To make sure they’d understood what the gaming community really wants, they took the unusual step of actually asking them.
“6,313 people took the poll, with 60 percent of respondents either liking or loving the ban on booth babes. Only 12 percent of respondents hated the ban, putting public opinion firmly in the anti-babe area. The major addition to the policy stipulates that the models need to be “educated about the product,” and “partial nudity” has been banned. Models can dress up like characters from games and wear revealing clothing, as long as it’s true to the original character.
The numbers are striking, and the rule saying models need to know about the product is important. It seems that those going to PAX want to see and learn about the games, not ogle scantily clad ladies who pretend to really like having their picture taken with sometimes-stinky gaming fans.”
Even though I’m several thousand miles away from PAX, I voted in the poll on point of principle.
It’s not that I’m adverse to appreciation of beauty. After all, my own admiration for the male form borders on the fetishistic. It’s just that beauty is about so much more than looks that when we are invited to admire someone solely for where the features land on their face, I feel like it’s debasing the whole thing.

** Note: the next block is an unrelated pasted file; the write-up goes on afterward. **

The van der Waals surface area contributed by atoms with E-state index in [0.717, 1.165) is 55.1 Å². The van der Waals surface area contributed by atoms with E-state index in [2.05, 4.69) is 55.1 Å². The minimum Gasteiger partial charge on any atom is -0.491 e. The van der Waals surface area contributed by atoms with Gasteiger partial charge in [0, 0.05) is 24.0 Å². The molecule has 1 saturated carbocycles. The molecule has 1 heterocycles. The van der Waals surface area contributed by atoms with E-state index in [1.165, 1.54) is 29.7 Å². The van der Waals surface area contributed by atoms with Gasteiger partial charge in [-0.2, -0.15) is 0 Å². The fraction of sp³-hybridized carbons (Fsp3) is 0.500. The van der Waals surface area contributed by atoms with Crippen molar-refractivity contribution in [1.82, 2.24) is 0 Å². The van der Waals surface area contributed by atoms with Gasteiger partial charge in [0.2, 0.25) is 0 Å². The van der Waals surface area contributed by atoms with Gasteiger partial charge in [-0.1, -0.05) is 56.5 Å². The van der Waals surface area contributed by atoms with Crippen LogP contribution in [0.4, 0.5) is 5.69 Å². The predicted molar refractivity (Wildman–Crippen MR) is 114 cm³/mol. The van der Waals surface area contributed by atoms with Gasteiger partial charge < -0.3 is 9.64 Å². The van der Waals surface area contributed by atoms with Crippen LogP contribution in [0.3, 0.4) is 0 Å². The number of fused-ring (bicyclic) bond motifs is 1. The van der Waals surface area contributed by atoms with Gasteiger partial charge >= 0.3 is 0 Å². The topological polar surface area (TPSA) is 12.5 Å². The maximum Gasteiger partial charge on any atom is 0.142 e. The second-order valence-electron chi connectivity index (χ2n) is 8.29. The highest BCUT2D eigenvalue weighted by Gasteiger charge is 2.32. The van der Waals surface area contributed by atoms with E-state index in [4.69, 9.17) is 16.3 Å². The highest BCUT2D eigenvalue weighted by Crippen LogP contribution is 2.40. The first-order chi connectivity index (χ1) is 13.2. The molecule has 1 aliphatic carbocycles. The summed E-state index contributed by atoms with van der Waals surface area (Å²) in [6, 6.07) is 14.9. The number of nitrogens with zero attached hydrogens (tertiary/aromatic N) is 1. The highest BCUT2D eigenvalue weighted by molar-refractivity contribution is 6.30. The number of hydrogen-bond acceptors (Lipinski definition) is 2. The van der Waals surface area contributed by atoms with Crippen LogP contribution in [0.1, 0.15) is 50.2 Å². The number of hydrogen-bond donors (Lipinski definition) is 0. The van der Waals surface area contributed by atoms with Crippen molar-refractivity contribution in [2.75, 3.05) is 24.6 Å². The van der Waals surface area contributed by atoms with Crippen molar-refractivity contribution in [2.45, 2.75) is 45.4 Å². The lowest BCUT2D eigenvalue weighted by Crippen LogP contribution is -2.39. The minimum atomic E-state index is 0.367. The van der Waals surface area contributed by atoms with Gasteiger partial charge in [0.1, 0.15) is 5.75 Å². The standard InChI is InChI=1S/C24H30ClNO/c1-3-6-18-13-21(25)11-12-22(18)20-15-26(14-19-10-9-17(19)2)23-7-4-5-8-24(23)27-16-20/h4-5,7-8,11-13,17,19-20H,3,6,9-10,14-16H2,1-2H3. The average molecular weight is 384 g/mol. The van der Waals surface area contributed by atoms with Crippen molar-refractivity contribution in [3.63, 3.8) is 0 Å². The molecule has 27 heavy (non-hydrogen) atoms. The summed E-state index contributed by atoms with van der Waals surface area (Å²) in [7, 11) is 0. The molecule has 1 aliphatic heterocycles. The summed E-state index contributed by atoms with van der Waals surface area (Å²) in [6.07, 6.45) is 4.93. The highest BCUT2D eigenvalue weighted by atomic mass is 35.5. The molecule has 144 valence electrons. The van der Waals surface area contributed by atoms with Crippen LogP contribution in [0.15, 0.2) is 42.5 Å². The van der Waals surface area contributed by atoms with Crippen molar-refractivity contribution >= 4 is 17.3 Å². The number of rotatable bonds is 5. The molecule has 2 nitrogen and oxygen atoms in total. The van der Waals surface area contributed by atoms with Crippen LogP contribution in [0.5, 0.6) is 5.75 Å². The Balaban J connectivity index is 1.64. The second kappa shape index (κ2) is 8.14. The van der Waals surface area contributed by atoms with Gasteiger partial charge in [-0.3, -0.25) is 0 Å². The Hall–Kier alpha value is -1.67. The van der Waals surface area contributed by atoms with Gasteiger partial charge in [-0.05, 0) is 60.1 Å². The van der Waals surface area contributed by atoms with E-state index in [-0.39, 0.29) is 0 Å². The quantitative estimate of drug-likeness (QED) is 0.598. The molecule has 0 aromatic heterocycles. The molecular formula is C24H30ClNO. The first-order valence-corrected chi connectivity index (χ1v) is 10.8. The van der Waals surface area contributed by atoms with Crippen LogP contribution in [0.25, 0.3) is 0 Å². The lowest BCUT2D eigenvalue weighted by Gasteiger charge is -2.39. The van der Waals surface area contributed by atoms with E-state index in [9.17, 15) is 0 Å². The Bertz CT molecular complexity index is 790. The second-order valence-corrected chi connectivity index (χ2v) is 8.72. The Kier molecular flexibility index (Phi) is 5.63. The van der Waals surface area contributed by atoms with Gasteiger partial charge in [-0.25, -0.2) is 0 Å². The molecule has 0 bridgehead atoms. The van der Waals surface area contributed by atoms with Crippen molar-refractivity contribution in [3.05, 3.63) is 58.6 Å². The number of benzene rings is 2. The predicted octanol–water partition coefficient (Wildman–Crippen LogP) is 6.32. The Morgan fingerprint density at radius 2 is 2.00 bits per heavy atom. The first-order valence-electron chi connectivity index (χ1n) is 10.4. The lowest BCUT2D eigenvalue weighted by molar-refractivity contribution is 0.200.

My absolute lack of any kind of respect for models aside (I mean, seriously – we as a culture worship people for being tall, thin and plain. Last time I checked, there wasn’t any actual skill involved in being tall, thin and plain, so what can we possibly find to admire?), the idea of hiring models to attract people to your booth is something I’ve never understood.
Isn’t your game interesting enough for people to want to know about it unless they think they’re going to get laid with the vacant-looking girl in the hotpants?
Then there’s the whole thing about booth babes always being female. I used to joke that we should have male booth babes to balance it out – but really, if a guy stood there with a well-oiled six pack, I’d think he was just as f***ing ridiculous.
I’m glad they’re still allowing cosplayers, because there is a skill involved in creating elaborate costumes based on your favourite characters – that’s called art and craft. Make it about the costumes, and not just cheap titillation for adolescent boys with no social skills to get a real-life girlfriend. (Think stereotyping all gamers as adolescent heterosexual boys with no social skills is offensive? Good! So stop acting like they are.)
So now PAX is laying down the law that the people hired to flog the games must be appropriately-dressed and knowledgeable about the games.
This is the bit I don’t get: that they ever bothered with the models in the first place. The actual game marketing people are all over the press anyway, and they’re good-looking, socially-skilled people of either gender who know about the product. I’d think having my photo taken with someone who’d actually had a hand in producing the game would be cooler than some half-undressed random stranger.